Back in 1998 I fell into a funk. I’d been a Christian for a while and thought that, at that point, there should have been a lot more “action,” meaning God action, than what I was experiencing. My pastor, the one who later threatened to expose my counseling secrets after I had the nerve to ask a couple of questions about church operations that didn’t seem quite right, loaned me a book. It helped. Tremendously. It gave me a better handle on reality. And we left that church.
The book triggered a huge revival inside my soul. I tried to talk with people about it, but they just looked at me, took a breath, and then changed the subject. It didn’t take long for me to fall into a second funk. The second funk didn’t subside right away. In fact, it lasted several years. But just as the first funk had been necessary to my later awakening, the second was also necessary. Except the second one didn’t only deal with my understanding of reality. It dealt with my understanding of what was in me. And like the fire of purification that causes the dross to rise to the surface, the second funk surfaced certain habits and propensities in me that needed to be removed. And they were.
I thought the funk treatments were behind me. After all, I’ve been working on myself, you know? Reading and praying and doing things that are hard, all the while believing my approach will get me to the next way station on the Kingdom journey. Things were bumpily moving along until a few months back when new and unusual ideas began invading my line of spiritual sight. I knew there was something to these things, but I didn’t know where the path was leading. But now I do.
In C. S. Lewis’s story The Voyage of the Dawn Treader, there’s a little boy named Eustace who is a royal pain in the rear. About midway through the story he turns into a dragon. After considerable struggles to let his friends know that the flying dragon threatening Prince Caspian’s ship was actually him, he realized he had been an unmitigated nuisance and as a dragon had become an even greater nuisance. Just after realizing his own culpability in the situation, Eustace received a visit from a huge lion.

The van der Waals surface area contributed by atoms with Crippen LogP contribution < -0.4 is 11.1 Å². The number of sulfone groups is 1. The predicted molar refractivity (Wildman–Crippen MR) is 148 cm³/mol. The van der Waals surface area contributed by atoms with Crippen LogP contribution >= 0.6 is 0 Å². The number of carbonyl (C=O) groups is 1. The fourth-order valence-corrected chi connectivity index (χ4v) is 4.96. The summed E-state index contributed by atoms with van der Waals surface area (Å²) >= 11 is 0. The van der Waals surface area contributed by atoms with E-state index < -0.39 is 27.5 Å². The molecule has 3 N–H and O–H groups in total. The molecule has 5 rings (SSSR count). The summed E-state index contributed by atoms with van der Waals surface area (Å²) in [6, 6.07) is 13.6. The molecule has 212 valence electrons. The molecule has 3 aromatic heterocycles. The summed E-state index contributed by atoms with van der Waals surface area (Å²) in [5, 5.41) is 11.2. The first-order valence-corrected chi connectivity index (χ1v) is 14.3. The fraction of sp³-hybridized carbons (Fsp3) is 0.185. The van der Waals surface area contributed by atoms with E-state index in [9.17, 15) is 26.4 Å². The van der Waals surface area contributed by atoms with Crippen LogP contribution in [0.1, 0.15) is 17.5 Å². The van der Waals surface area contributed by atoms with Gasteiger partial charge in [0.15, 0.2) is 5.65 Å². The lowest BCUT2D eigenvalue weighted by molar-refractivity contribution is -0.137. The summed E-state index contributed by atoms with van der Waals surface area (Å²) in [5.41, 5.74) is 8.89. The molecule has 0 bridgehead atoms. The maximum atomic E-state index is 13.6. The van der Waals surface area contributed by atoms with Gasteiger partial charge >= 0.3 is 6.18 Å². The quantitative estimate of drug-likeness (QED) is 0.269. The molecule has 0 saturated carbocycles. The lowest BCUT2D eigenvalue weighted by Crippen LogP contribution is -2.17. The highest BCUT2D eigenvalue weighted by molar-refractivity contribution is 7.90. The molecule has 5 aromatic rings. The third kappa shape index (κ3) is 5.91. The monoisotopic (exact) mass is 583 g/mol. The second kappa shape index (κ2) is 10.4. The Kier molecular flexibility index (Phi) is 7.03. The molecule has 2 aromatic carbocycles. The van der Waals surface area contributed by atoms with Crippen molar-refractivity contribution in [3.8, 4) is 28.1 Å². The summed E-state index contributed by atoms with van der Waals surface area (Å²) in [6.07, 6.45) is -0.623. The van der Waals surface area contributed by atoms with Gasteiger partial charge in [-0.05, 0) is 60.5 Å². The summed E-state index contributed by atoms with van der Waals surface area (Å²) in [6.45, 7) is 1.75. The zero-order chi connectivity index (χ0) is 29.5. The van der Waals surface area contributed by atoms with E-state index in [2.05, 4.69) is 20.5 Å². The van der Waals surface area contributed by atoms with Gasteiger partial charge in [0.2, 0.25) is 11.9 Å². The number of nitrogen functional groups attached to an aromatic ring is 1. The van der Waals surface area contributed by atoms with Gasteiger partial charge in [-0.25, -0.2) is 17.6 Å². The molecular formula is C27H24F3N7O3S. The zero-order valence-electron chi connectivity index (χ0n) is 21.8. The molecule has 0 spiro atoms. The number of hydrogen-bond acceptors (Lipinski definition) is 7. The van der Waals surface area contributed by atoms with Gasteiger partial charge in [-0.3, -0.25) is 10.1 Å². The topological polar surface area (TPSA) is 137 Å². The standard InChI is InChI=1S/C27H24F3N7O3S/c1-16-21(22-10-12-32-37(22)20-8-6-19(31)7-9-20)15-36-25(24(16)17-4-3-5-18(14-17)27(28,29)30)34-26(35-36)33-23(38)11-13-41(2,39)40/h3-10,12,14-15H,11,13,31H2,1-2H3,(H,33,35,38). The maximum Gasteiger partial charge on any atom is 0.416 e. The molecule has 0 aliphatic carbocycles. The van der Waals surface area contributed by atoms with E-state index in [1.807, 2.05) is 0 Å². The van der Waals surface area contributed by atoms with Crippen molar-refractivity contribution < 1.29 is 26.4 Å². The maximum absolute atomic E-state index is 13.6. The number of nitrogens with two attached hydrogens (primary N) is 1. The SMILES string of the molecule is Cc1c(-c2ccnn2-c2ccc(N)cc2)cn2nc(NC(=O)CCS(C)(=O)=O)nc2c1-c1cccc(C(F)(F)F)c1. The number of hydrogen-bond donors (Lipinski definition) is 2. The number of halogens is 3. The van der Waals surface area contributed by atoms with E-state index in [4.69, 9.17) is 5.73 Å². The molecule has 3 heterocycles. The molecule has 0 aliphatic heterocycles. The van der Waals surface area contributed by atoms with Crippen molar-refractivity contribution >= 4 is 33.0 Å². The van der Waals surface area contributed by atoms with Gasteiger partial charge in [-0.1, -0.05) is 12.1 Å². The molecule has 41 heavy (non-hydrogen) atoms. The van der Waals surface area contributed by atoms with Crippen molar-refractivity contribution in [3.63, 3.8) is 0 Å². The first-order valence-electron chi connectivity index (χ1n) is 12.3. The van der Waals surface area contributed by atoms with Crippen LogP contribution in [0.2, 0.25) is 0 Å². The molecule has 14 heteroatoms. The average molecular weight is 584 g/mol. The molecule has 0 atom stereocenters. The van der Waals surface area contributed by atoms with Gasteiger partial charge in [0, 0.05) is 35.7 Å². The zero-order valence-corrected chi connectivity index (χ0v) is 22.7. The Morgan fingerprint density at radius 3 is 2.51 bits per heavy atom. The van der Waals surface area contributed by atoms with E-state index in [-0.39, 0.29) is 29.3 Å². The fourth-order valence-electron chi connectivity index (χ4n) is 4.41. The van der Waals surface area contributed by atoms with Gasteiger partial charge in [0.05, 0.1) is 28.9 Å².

The lion came close to him, looked straight into Eustace’s eyes and told Eustace to follow him. Eustace followed the lion to the top of a mountain where there was a garden with a bubbling well in the middle of it. Eustace was suffering and in great pain from a bracelet too tight around his foreleg, a bracelet he was wearing when he turned into a dragon. When Eustace saw the well, he felt compelled to take a dip in it and get relief from the pain in his leg.
But the lion told him he must undress first.
So Eustace started scratching himself to cast his skins and the scales began coming off all over the place. He scratched a little deeper and his whole skin started peeling off, like a banana. Eustace was feeling better and thought he would get into the water, but when he looked down at his feet, they were still rough and wrinkled and scaly like they’d been before. So he scratched off this under skin, it fell away, and he stepped to the well.
But just as he began putting his feet in the water, the same thing happened again. So he scratched again and the skin fell away. And again as he looked at his reflection in the water, he saw his effort had been no good.
The lion said, “You will have to let me undress you.”
Eustace wanted desperately to feel the relief from the pain in his leg, so he lay down to let the lion undress him.
“The very first tear he made was so deep that I thought it had gone right into my heart. And when he began pulling the skin off, it hurt worse than anything I’ve ever felt. The only thing that made me able to bear it was just the pleasure of feeling the stuff peel off. You know—if you’ve ever picked the scab of a sore place. It hurts like billy-oh but it is such fun to see it coming away.” “I know exactly what you mean,” said Edmund. “Well, he peeled the beastly stuff right off—just as I thought I’d done it myself the other three times, only they hadn’t hurt—and there it was lying on the grass: only ever so much thicker, and darker, and more knobbly-looking than the others had been. And there was I as smooth and soft as a peeled switch and smaller than I had been. Then he caught hold of me—I didn’t like that much for I was very tender underneath now that I’d no skin on—and threw me into the water. It smarted like anything but only for a moment. After that it became perfectly delicious and as soon as I started swimming and splashing I found that all the pain had gone from my arm.
I know it’s going to hurt. I just hope He makes it quick.
 Lewis, C.S.. The Voyage of the Dawn Treader: The Chronicles of Narnia (pp. 115-116). HarperCollins. Kindle Edition.